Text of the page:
There is, first, a matter of time. Teaching a PGCE course (and usually a Masters course or two with it) is enormously time consuming – if a tutor has twenty trainees and visits each one in school twice, then that’s already two months’ worth of working days gone, before we even get to the actual teaching sessions. Academics in other faculties regularly complain about teaching workloads (I do actually sympathise) but teaching an undergraduate or postgraduate degree course is nothing on the intensity of a PGCE. I suspect most PGCE tutors would agree that the first thing to be lost under this pressure is research: time to read the latest papers, to expand one’s own knowledge of an incredibly complex interdisciplinary field and – yes – to produce one’s own research.
There is then a matter of research expertise. Quite understandably, most novice teachers want their university tutor to be an experienced and successful classroom teacher, and many are quick to criticise tutors who ‘haven’t been in the classroom for years’. Yet an experienced and successful classroom teacher is highly unlikely to have developed an extensive research reputation. I pushed on with a PhD in history education for four years while teaching and it was hell. The result of this is that many PGCE tutors are often what might be termed early-career researchers (at best). They are certainly unlikely to be recognised experts in their field when they take up their university posts.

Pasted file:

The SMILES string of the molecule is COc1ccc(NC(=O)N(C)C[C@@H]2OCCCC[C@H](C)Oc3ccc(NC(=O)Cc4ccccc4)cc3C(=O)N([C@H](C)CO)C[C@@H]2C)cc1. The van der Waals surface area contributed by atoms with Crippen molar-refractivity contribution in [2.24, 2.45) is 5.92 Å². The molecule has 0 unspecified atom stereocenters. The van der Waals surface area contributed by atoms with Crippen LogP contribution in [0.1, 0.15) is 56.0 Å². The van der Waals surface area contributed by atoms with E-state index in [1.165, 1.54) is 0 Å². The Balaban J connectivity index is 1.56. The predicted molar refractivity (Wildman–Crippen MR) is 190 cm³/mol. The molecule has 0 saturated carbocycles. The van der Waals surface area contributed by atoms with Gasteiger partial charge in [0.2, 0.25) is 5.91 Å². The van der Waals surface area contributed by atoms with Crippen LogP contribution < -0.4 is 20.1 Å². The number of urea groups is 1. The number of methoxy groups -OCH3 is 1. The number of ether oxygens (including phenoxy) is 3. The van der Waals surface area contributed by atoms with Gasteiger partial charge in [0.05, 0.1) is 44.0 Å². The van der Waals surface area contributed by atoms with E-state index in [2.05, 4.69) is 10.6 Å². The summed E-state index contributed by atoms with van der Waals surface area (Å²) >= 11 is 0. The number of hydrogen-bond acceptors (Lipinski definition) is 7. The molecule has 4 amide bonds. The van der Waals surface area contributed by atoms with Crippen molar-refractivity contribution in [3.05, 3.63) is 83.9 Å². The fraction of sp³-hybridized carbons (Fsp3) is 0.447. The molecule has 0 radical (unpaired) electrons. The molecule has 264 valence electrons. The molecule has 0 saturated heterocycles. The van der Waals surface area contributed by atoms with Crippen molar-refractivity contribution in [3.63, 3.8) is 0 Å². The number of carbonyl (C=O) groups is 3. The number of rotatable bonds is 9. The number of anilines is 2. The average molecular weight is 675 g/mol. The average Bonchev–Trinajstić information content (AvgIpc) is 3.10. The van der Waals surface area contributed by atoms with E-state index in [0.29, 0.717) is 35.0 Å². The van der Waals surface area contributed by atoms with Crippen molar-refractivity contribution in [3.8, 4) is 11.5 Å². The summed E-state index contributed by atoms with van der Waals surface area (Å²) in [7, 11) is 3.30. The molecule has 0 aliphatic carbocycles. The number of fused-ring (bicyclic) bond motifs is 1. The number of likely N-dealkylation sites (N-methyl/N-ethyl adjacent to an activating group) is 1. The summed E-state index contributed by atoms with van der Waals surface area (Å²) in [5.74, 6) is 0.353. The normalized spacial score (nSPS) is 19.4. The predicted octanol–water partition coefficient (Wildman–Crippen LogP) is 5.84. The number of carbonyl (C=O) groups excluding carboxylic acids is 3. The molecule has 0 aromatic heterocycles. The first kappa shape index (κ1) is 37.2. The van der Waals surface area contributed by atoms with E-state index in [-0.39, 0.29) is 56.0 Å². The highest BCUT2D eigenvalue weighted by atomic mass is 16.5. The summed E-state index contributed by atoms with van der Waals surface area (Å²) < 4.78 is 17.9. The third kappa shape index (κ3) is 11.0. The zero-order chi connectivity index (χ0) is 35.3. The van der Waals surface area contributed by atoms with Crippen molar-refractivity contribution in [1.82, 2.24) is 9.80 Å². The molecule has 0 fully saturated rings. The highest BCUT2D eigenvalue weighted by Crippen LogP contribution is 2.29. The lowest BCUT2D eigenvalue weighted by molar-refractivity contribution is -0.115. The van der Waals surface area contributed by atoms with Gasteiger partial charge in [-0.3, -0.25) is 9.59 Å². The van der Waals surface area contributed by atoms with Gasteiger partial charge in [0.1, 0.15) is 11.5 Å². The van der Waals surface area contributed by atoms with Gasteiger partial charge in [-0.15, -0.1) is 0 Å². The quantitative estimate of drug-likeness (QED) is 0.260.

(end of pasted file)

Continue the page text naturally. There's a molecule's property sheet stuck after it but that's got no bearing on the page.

Then we get to the fact that education is not a discipline: it’s an interdisciplinary field. In addition to one’s own subject discipline, there is a need to master the research output of other academics including psychologists, sociologists and philosophers. Universities these days are hot on ‘knowledge transfer’, but this does not always happen as readily as it should, and academics in other disciplines do not always communicate their findings well to the field of education. Your Dan Willinghams are the exception rather than the rule.
All of these issues can be addressed, though addressing them is not easy. Universities need to ensure that their PGCE tutors are not swamped by teaching, and have time to build their own knowledge, both of their own field and others related to it. Cambridge is fortunate in being able to give its senior academic staff a term of sabbatical research leave every few years. Universities need to work with schools to ensure that they are developing a new generation of research-trained teachers who can take on teacher education roles in the future. Currently schools reward management progression, not knowledge progression, and this is something which both schools and universities need to take seriously. It is not unusual in medicine for a practising doctor to complete a PhD, and it should not be unusual in education either. Non-education academics need to grasp the fact that one of the best ways in which they can show ‘impact’ from their research is by engaging with those working in education; interdisciplinary work is terribly exciting, but it has to be recognised that its very existence is predicated on the multiple disciplines, and these all have to be brought together to give novice teachers the knowledge they need.
None of this removes the role played by ideology. Ideology, however, cannot be challenged without knowledge, and knowledge is best produced, sustained and expanded in universities. This is what is distinctive, what universities can offer that few others can. If a university cannot offer knowledge to novice teachers, then it should not be in the business. Where universities place their emphasis on developing teacher knowledge, however, they are peculiarly well placed to be the answer to the problems that we face in education today.